• Eating away from home:There is evidence that eating away from home, usually “fast food” is associated with increased risk for overweight and obesity.
  • Parental obesity: A genetic component to obesity cannot be ignored, as obesity has been found to be inherited in certain families. Genetics plays a big role in obesity. Some studies suggest up to 25% to 40 % of BMI is inherited.
  • Excess weight gain during pregnancy. In Boston, Project Viva, found that children of women who gained an excessive amount of weight had more than four times the risk of being overweight at age 3 compared to children of women who gained less weight. Many women are also heavier when they become pregnant.
  • Gestational Diabetes:This may subject the fetus to periods of high blood glucose and elevated insulin leading to increased body fat and larger size at birth.
  • Low birth weight: < 2500 gm is a risk factor for overweight or obesity in children and teens.
  • Infant weight gain: Rapid weight gain in the first weeks or months of life has been associated with a higher BMI and obesity later in life.
  • How long an infant is breast fed: Breast feeding has been associated with a 13 percent and 22 percent reduced risk of obesity later in life. It is not clear if breast feeding actually prevents obesity, but breast feeding has been associated with higher socioeconomic status and other cultural factors. Another factor is that breast feeding provides an infant with greater self-regulation than bottle feeding.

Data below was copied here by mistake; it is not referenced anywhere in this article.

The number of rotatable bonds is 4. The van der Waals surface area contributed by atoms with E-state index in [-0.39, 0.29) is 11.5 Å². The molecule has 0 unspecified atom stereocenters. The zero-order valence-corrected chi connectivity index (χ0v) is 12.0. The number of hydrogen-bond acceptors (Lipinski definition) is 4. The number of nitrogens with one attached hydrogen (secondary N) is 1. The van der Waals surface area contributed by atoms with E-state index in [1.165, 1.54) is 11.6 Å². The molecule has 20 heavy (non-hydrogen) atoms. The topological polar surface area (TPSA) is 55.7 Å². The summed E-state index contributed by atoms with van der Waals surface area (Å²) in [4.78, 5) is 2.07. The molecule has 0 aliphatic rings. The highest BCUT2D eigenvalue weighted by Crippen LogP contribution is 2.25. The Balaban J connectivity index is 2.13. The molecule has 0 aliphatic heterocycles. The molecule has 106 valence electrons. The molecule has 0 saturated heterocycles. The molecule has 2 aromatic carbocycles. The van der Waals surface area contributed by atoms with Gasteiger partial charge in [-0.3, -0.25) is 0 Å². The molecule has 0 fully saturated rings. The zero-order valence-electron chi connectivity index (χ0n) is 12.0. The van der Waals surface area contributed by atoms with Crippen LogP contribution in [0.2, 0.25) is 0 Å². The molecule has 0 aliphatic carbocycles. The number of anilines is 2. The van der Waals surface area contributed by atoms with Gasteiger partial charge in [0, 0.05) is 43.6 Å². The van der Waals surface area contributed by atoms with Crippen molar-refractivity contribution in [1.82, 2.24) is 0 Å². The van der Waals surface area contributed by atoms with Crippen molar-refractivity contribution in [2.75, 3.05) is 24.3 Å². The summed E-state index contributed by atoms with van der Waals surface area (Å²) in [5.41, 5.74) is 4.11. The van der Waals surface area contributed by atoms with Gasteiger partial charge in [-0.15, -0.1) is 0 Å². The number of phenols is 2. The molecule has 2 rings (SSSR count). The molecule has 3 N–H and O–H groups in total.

• Infant sleep: Infants who slept less than 12 hours per day doubled the odds of becoming overweight at age 3 compared to infants who slept more than 12 hours per day. Shorter infant sleep duration can be influenced by maternal depression during pregnancy, solid foods introduced prior to 4 months and infant TV viewing.
  • Parental eating and physical activity habits: Parents influence a child’s eating behavior and activity levels.
  • Demographics: Low-income, African American, and Hispanic children are more likely to be overweight.
  • Parenting style: Some researchers believe that excess parental control over children’s eating may lead to poor self-regulation.

Although progress has been made in the prevention and treatment of childhood obesity it is still a complex problem which requires a multilevel multi-systems approach.  The parents, schools, food manufacturers, infrastructure, physicians, dietitians, all health care and child care providers must be involved. While there are many programs trying to combat childhood obesity, 5-2-1-0 Let’s Go! is a nationally recognized childhood obesity prevention program that has been implemented successfully around the country. The goal is to increase physical activity and healthy eating from birth to age 18.  Learn more about this program  and register for the free webinar 5-2-1-0 Healthy Messaging Campaign at the event page.

References: 

http://www.ncbi.nlm.nih.gov/pmc/articles/PMC2531152/

http://www.heart.org/HEARTORG/GettingHealthy/HealthierKids/ChildhoodObesity/Overweight-in-Children_UCM_304054_Article.jsp

http://www.cdc.gov/obesity/data/childhood.html

http://obesity.about.com/od/Childhood-Obesity/fl/Childhood-Obesity-Causes.htm 

http://www.hsph.harvard.edu/obesity-prevention-source/obesity-causes/prenatal-postnatal-obesity/#breastfeeding 

D.M. Hoelscher, S. Kirk, L. Ritchie, L. Cunningham-Sabo, Position of the Academy of Nutrition and Dietetics: Interventions for the Prevention and Treatment of Pediatric Overweight and Obesity.  Jn of the Academy of Nutrition and Dietetics vol. 113:10 (Oct 3, 2013)

This post was written by Robin Allen, a member of the Military Families Learning Network (MFLN) Nutrition and Wellness team which aims to support the development of professionals working with military families.  Find out more about the MFLN Nutrition and Wellness concentration on our website, on Facebook, on Twitter and on LinkedIn.